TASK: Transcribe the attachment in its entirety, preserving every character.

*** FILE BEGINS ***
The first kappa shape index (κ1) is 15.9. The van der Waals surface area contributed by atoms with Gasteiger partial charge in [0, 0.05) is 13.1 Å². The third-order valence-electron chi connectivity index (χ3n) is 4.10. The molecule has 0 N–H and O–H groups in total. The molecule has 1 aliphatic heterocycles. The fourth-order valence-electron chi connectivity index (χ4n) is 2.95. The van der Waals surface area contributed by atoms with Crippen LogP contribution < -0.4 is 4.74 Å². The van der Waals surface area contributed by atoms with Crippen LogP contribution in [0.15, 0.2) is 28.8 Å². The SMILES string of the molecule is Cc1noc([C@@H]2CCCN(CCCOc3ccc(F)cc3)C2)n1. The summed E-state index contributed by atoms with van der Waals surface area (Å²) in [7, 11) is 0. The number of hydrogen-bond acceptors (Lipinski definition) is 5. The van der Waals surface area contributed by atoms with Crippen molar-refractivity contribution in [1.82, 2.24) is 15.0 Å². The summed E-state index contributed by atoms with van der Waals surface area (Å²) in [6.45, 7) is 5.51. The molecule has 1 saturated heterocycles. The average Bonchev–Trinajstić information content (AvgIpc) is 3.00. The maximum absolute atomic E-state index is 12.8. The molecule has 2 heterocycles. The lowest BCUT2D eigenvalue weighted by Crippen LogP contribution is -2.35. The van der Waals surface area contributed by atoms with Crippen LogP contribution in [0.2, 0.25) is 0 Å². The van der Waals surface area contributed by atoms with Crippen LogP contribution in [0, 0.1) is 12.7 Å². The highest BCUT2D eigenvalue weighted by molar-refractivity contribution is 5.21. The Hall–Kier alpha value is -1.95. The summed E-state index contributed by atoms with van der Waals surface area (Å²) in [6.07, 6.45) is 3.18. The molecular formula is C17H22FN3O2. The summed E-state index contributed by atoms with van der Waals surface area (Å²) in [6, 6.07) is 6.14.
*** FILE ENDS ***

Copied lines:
The first kappa shape index (κ1) is 15.9. The van der Waals surface area contributed by atoms with Gasteiger partial charge in [0, 0.05) is 13.1 Å². The third-order valence-electron chi connectivity index (χ3n) is 4.10. The molecule has 0 N–H and O–H groups in total. The molecule has 1 aliphatic heterocycles. The fourth-order valence-electron chi connectivity index (χ4n) is 2.95. The van der Waals surface area contributed by atoms with Crippen LogP contribution < -0.4 is 4.74 Å². The van der Waals surface area contributed by atoms with Crippen LogP contribution in [0.15, 0.2) is 28.8 Å². The SMILES string of the molecule is Cc1noc([C@@H]2CCCN(CCCOc3ccc(F)cc3)C2)n1. The summed E-state index contributed by atoms with van der Waals surface area (Å²) in [7, 11) is 0. The number of hydrogen-bond acceptors (Lipinski definition) is 5. The van der Waals surface area contributed by atoms with Crippen molar-refractivity contribution in [1.82, 2.24) is 15.0 Å². The summed E-state index contributed by atoms with van der Waals surface area (Å²) in [6.45, 7) is 5.51. The molecule has 1 saturated heterocycles. The average Bonchev–Trinajstić information content (AvgIpc) is 3.00. The maximum absolute atomic E-state index is 12.8. The molecule has 2 heterocycles. The lowest BCUT2D eigenvalue weighted by Crippen LogP contribution is -2.35. The van der Waals surface area contributed by atoms with Crippen LogP contribution in [0.2, 0.25) is 0 Å². The van der Waals surface area contributed by atoms with Crippen LogP contribution in [0, 0.1) is 12.7 Å². The highest BCUT2D eigenvalue weighted by molar-refractivity contribution is 5.21. The Hall–Kier alpha value is -1.95. The summed E-state index contributed by atoms with van der Waals surface area (Å²) in [6.07, 6.45) is 3.18. The molecular formula is C17H22FN3O2. The summed E-state index contributed by atoms with van der Waals surface area (Å²) in [6, 6.07) is 6.14.